ratio D / e than that of the %-in. gal- As predictable, the differences between The equations of Taylor (28) and
vanized pipe studied here. The possible pipes on the unit power basis are some- Prandtl (bb), who developed the laminar
experimental error for the lower velocity what smaller than on the unit pressurc- sublayer concept, of von KBrmAn ( I S ) ,
points in the case of the rougher pipes is, drop basis. who introduced the concept of a buffer
however, estimated to be as high as layer between the laminar sublayer and
-lo%, compared with an estimated MOMENTUM-HEAT TRANSFER ANALOGIES the turbulent core, and of Pinkel @ l ) ,
average experimental error of -4% for who based his work on the analyses of
all the runs. This decrease in accuracy The data on rough pipes offer a von Kjrmhn and of Deissler (9), as well
for the low-velocity runs through the critical test of the many analogies between as on the empirical data of Sams (25), all
rougher pipes is primarily attributable to turbulent momentum and heat transfer lead in the present instance of a fixed
the considerably smaller exit terminal which have been proposed. Prandtl number to an equation of the
temperature differences measured for Dealing with a turbulent system, and form
these runs and may account for the one in which Pr is near unity, Reynolds
anomaly in the present investigation. (24) originally argued that
The dimensionless group j h / f f R e fmay
be arranged as follows: where 6 is a constant which depends upon
the Prandtl number and c is a constant
The dimensionless constant cy has com- which depends both on the Prandtl
monly been taken as unity (15, 18). number and the wall roughness. Although
For pipes of equal dimensions through I n the present study, for which Pry was Equation (12), unlike (10) and (ll),
which flow the same fluid a t the same essentially constant at 0.69, Equation does not imply direct proportionality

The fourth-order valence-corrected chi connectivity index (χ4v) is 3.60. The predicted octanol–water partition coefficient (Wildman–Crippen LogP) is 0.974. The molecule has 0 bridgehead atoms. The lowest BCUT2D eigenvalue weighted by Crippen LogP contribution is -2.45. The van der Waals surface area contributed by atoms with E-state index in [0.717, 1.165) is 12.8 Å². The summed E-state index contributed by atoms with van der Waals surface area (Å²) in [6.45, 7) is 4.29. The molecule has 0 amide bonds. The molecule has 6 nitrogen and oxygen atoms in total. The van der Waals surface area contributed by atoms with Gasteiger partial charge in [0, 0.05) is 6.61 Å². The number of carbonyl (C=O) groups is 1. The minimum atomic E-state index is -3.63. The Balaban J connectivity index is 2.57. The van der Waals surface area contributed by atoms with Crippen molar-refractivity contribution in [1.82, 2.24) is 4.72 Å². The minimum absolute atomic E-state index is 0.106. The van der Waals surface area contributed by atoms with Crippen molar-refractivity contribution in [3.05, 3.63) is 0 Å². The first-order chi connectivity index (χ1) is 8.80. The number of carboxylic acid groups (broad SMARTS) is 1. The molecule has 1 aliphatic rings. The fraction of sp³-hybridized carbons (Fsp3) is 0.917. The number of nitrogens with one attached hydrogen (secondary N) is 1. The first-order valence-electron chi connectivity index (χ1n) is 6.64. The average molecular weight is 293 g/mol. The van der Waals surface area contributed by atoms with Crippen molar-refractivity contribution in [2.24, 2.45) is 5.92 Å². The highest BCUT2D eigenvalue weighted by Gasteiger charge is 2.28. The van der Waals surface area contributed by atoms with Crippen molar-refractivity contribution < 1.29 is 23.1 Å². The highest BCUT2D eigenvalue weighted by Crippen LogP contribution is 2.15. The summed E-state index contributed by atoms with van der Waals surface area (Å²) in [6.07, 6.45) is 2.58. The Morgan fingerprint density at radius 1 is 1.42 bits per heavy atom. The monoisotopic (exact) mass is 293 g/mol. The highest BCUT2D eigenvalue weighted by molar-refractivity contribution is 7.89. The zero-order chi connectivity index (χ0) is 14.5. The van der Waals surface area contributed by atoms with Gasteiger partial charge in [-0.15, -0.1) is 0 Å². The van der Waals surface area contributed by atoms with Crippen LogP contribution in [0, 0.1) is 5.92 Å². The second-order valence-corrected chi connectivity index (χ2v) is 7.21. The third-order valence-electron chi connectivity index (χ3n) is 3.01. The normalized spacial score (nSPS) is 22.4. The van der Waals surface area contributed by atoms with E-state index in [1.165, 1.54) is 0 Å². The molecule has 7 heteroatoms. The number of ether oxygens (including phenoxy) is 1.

film temperature, the modulus j , / R e f f f (10) says that j h is directly proportional between j h and f a t fixed Reynolds
thus represents the relative heat transfer to f . A similar result arises from Col- number, it does imply that where f
coefficients per unit pressure drop. This burn's (4) empirical modification of the becomes independent of Re for a rough
group is therefore used to compare heat- Prandtl-Taylor analogy : pipe, j h also becomes independent of Re.
transmission performance of three pipes Reference to Figures 2 to 9 shows that
on a unit pressure drop basis, in Figure 11. j, = -f (11) this contradicts the experimental facts.
2 After the friction factor curves for the
It is apparent that over the entire range
of Reynolds number studied, the smooth This proportionality between j h and f, rougher pipes have become practically
copper pipe is on this basis more efficient either a t a fixed Reynolds number for horizontal, the j, curves continue to
than the rougher Karbate pipe, which, varying roughness or for fixed roughness slope downward. The artificial roughness
in turn, is more efficient than the still a t varying Reynolds number, is a t data of Cope and of Sams show the same
rougher galvanized pipe. A similar result complete odds with the data of Figure 9. effect.
is shown in Figure 12, where the com- Equation (11) is suitable for smooth A momentum-heat-transfer analogy
parison is made on the basis of unit pipes, as in Figure 2, and is even appli- equation which does show a dependence
power loss with the modulus j,/Re2,ff. cable for approximate prediction of of j , with Re even after f has become
This group represents heat transfer rough-pipe heat transfer if the f is for a independent of Re, is that developed by
coefficient per unit frictional power loss: smooth tube, as in Figure 9, but should Roelter, Martinelli, and Jonassen (2) as
5[Pr
L
+ In (1 + 5Pr) + 0.5D.R. In IZe0 2 / f / 2
In the present instance no temperature
--I e = equivalent sand roughness, ft.
EH = eddy diffusivity of heat, sq. ft./
f
hr.
= Fanning friction factor, Ap,,D
profiles were measured and hence Atmaz/ also due to B. C. Almaula, who initiated g,/2LV2p, dimensionless
At,,,,, which is a function of the radial the construction of the apparatus. gc = conversion factor -- 4.17 X 108
temperature gradients, was not evaluated. (lb.) (ft.)/(hr.)*(lb.-force)
NOTATION
However, since the density and other G = mass velocity, lb./(hr.)(sq. ft.)
fluid properties have been evaluated a t a = constant in Equation (7), di- h = coefficient of heat transfer be-
the "film" temperature, an empirical mensionless tween fluid and surface, B.t.u./
factor T,/Tb has in effect been applied a.d. = average deviation between meas- (hr.)(sq. ft.)("F.)
for handling such temperature gradients. ured j h and j, calculated by jh = heat transfer factor =
If Pr, is assigned its value for the present Equation (7), % (h/C,VP) (PT)f*'3
study 0.69, and if I1.R. is taken as unity,
Equation (13) reduces to
_d_f_r- 10.425
3h